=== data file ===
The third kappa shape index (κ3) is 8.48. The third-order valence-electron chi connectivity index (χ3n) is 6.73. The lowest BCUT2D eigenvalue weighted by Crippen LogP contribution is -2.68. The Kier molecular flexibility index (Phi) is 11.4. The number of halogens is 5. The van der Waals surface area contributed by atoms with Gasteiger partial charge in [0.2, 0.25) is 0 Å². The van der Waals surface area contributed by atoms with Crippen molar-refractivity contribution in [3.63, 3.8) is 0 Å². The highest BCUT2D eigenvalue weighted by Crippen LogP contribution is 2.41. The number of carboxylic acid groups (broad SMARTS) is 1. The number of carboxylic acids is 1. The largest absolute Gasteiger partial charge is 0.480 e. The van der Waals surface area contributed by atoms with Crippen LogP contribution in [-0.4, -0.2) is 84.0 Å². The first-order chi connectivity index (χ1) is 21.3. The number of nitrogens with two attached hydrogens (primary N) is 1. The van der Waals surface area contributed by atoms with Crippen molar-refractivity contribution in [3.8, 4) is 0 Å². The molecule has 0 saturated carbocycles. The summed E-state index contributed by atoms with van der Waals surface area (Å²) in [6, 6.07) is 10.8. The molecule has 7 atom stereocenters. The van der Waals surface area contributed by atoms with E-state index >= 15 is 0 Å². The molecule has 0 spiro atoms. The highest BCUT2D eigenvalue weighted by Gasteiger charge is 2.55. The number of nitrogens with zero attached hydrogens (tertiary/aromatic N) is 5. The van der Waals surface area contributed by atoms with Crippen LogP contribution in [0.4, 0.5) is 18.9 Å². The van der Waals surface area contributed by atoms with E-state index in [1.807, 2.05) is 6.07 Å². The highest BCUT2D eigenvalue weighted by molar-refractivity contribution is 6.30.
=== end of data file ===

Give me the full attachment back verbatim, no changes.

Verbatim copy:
The third kappa shape index (κ3) is 8.48. The third-order valence-electron chi connectivity index (χ3n) is 6.73. The lowest BCUT2D eigenvalue weighted by Crippen LogP contribution is -2.68. The Kier molecular flexibility index (Phi) is 11.4. The number of halogens is 5. The van der Waals surface area contributed by atoms with Gasteiger partial charge in [0.2, 0.25) is 0 Å². The van der Waals surface area contributed by atoms with Crippen molar-refractivity contribution in [3.63, 3.8) is 0 Å². The highest BCUT2D eigenvalue weighted by Crippen LogP contribution is 2.41. The number of carboxylic acid groups (broad SMARTS) is 1. The number of carboxylic acids is 1. The largest absolute Gasteiger partial charge is 0.480 e. The van der Waals surface area contributed by atoms with Crippen LogP contribution in [-0.4, -0.2) is 84.0 Å². The first-order chi connectivity index (χ1) is 21.3. The number of nitrogens with two attached hydrogens (primary N) is 1. The van der Waals surface area contributed by atoms with Crippen molar-refractivity contribution in [3.8, 4) is 0 Å². The molecule has 0 saturated carbocycles. The summed E-state index contributed by atoms with van der Waals surface area (Å²) in [6, 6.07) is 10.8. The molecule has 7 atom stereocenters. The van der Waals surface area contributed by atoms with E-state index >= 15 is 0 Å². The molecule has 0 spiro atoms. The highest BCUT2D eigenvalue weighted by Gasteiger charge is 2.55. The number of nitrogens with zero attached hydrogens (tertiary/aromatic N) is 5. The van der Waals surface area contributed by atoms with Crippen LogP contribution in [0.4, 0.5) is 18.9 Å². The van der Waals surface area contributed by atoms with E-state index in [1.807, 2.05) is 6.07 Å². The highest BCUT2D eigenvalue weighted by molar-refractivity contribution is 6.30.